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Conservation Corner

Five Questions non Operator landowners should ask their Farmers about Soil Health

Wed, August 29, 2018

  A good article on Soil health for landowners to be aware of.  I wanted to share with you.  Keep in mind cover crops such as radishes, oats, turnips can be used to attract wildlife too.

More than half of all cropland in the United States is rented. This means the person who owns the land – a non-operator landowner – is often separate from the farmer making daily management decisions that have long-term impacts on the land.

If you are one of those landowners, you may not be thinking about your soil and how it is managed. Your soil is your most valuable asset, and building soil health is a capital improvement. It is an investment – in your land’s long-term productivity and resiliency.

How can non-operator landowners and tenant farmers work together to build land that’s healthy, resilient, and productive?

Barry Fisher, an Indiana farmer and nationally-recognized soil health specialist with USDA’s Natural Resources Conservation Service, recommends that non-operator landowners ask their farming partners these five questions.

1. Do you build organic matter in the soil?

Organic matter – carbon – may be the most important indicator of a farm’s productivity. The amount of soil organic matter often determines the price farmers will pay to rent or buy land.

“Finding a farmer who is interested in building organic matter by using practices like no-till and cover crops is like finding a bank with a better rate on a Certificate of Deposit,” Fisher says.

2. Do you test the soil at least once every four years?

Optimizing fertility and pH levels is important to your farm’s productivity. Regular soil testing can give an indication of trends in soil fertility, pH, and levels of organic matter in a field. These tests help determine the amount of fertilizer each field needs and potentially saves money for farmers on fields with adequate or high fertility.

New soil tests that indicate active carbon levels and populations of important soil biology are also available to help monitor soil health. If a field has a history of manure application and very high fertility, for instance, a farmer could potentially plant cover crops to keep those nutrients in place rather than applying more nutrients that may not be needed.

Healthy soil generally looks dark, crumbly, and porous, and is home to earthworms and other organisms. Fisher recommends soil tests at least every four years to learn about factors you can’t necessarily see, such as pH and fertility.

3. Do you use no-till practices?

Some landowners like the look of a clean-tilled field in the springtime. But that “nice look” can be very short lived.

“The reality is, a field that has bare soil is subject to erosion and loss of organic matter since it no longer has the protective cover from the crop residue on the surface,” Fisher says. “No-till farming utilizes the crop residue to blanket the soil surface and protect it from the forces of intense rainfall and summer heat. This protective blanket will conserve moisture for the crop and prevent loss of soil from wind or water erosion.”

4. Do you plant cover crops?

Cover crops provide a green, protective blanket through the winter months or fallow times.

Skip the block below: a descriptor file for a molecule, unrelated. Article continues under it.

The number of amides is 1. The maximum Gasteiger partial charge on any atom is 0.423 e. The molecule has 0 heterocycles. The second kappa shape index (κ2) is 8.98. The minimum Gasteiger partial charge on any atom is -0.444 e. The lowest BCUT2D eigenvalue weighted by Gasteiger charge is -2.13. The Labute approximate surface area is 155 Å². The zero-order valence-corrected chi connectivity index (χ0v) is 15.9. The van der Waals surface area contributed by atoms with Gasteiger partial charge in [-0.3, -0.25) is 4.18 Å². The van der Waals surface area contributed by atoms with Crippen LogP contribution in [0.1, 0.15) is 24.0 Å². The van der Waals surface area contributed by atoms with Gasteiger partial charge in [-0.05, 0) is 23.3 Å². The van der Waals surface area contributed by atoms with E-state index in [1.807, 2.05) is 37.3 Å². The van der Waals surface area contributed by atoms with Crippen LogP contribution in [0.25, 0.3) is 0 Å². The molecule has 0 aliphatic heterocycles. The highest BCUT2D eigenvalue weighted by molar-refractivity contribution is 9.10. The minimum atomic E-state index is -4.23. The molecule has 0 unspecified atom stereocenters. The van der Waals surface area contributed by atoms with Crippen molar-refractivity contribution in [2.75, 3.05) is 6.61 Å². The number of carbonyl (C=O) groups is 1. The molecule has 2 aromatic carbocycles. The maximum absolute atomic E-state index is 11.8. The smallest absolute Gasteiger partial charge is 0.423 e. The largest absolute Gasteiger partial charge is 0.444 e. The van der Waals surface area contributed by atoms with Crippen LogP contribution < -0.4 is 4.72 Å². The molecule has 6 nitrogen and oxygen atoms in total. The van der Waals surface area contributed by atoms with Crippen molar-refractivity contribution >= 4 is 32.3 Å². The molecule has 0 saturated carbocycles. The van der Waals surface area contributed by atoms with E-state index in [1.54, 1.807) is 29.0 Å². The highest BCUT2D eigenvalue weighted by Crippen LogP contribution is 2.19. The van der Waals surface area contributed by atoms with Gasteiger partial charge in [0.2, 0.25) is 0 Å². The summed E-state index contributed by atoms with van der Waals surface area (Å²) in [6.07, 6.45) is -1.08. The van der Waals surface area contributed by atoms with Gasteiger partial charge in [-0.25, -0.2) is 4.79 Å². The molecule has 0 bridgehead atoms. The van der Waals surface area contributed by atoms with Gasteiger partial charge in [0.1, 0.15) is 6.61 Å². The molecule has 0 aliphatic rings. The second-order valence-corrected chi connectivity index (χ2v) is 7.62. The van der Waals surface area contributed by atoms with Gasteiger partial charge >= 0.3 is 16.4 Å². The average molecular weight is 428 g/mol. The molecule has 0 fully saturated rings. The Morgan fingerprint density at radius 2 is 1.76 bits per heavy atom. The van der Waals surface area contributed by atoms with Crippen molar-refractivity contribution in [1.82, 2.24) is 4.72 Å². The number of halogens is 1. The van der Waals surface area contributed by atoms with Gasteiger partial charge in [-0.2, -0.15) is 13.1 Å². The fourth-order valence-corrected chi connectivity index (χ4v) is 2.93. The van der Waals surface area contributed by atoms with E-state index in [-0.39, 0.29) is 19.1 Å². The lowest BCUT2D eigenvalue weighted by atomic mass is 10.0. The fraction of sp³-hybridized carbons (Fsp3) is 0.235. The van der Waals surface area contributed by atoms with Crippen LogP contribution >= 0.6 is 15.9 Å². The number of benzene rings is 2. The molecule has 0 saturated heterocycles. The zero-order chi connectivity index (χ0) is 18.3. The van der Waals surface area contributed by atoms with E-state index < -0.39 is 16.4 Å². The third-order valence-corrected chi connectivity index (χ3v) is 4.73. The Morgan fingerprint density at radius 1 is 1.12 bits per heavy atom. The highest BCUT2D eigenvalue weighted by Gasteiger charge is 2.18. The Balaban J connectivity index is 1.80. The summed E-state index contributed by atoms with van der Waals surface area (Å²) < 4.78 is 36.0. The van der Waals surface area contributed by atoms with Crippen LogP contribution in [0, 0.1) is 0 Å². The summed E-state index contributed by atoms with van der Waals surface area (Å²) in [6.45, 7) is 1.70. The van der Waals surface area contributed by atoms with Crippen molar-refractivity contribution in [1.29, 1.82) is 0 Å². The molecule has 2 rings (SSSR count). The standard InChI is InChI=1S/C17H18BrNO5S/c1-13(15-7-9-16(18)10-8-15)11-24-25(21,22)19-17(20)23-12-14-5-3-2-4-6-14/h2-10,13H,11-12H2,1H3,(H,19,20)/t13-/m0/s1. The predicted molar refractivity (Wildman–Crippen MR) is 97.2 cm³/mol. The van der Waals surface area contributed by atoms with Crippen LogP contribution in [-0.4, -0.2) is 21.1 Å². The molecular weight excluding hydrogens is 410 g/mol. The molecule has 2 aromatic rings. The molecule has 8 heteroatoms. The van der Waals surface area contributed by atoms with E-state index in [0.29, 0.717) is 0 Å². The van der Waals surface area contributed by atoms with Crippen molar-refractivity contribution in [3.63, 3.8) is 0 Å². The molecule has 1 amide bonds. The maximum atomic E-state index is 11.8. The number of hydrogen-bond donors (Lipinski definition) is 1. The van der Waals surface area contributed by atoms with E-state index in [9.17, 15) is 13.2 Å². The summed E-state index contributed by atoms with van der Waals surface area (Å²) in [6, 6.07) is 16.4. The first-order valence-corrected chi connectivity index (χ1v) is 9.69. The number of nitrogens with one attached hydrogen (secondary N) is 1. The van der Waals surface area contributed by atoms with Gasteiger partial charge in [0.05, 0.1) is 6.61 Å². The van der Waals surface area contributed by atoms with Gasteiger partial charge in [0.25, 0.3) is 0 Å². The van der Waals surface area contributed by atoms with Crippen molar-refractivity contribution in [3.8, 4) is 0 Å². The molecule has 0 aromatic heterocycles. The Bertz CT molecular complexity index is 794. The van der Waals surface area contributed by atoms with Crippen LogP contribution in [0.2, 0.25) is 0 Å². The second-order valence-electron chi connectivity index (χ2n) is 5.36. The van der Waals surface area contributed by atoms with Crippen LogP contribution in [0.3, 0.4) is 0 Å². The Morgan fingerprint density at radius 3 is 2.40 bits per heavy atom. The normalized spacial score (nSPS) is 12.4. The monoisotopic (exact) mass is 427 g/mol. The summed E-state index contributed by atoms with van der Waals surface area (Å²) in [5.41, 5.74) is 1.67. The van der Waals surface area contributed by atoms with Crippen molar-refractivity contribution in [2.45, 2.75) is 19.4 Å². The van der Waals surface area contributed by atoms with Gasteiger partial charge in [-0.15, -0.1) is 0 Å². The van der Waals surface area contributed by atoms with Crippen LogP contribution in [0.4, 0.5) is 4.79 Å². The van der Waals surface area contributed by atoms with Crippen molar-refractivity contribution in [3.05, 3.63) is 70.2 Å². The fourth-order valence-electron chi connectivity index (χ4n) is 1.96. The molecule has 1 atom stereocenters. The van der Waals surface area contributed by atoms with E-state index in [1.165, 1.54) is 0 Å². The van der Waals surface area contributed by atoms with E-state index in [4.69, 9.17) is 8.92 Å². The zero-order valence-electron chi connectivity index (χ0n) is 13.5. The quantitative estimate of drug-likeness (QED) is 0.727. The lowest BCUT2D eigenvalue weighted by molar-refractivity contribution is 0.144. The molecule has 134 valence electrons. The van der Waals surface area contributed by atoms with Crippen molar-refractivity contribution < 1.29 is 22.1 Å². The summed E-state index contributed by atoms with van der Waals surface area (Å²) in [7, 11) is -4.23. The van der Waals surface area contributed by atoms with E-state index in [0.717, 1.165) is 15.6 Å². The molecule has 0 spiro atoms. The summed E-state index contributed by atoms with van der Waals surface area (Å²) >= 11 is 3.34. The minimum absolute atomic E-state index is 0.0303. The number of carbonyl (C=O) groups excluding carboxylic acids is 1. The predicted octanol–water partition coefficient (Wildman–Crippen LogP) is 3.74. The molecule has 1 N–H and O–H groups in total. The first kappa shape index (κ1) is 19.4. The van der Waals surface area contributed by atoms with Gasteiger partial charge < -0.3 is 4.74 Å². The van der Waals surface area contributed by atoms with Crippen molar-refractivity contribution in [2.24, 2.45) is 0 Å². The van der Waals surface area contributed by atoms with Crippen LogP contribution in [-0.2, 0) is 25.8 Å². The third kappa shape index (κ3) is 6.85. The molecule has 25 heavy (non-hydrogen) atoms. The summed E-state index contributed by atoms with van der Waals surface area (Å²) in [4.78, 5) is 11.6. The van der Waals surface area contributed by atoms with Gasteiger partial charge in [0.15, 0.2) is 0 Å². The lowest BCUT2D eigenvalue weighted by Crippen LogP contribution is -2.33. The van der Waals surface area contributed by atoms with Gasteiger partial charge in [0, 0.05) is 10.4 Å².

“The green-growing cover is collecting solar energy, putting down roots and providing habitat when the soil would otherwise be lifeless and barren,” says Fisher. “This habitat provides food and shelter for a broad population of wildlife above ground and beneficial organisms below ground.”

Cover crops hold onto nutrients left from the previous crop and release them to the next crop. The solar rays these plants collect are powering photosynthesis, taking in carbon dioxide from the atmosphere to produce food for organisms living in the root zone. Cover crops also build nutrient-rich organic matter in the soil and improve the soil’s ability to take in water.

Cover crops can be used to reduce soil erosion, improve nutrient cycling, build soil organic matter, and improve the soil’s ability to take in water.

5. What can we do together to improve soil health on my land?

According to Fisher, the duration of the lease agreement is perhaps the most critical matter in encouraging the adoption of soil health management practices.

“Farmers can actually build the production capacity and resiliency of their landowner’s soil, but it may take several years to realize the full benefits of doing so,” Fisher says. He suggests that landowners consider multi-year leases to provide tenure security for the tenant. Longer tenures give both landowners and tenants more opportunities to improve soil health and benefit from the resulting production and profitability gains.

“Improving soil health can provide long-term, stable dividends for you, your family, and your farming partner,” Fisher says. “Improving soil health also can decrease the effects of flooding, make food production more resilient to weather extremes, and improve the health of water and wildlife.”

Fisher encourages landowners to learn more about the basics and benefits of soil health management systems and begin the soil health discussion with their farming partners right away.

“Whether you own or rent your land, everyone has a great stake in improving the health of our soils,” he says.

Interested in cost sharing for Cover crops, no till, strip till, nutrient management under EQIP?  CSP is another option to implement cover crops, no till, and nutrient management on your farms.  Contact your local USDA NRCS field office for more information.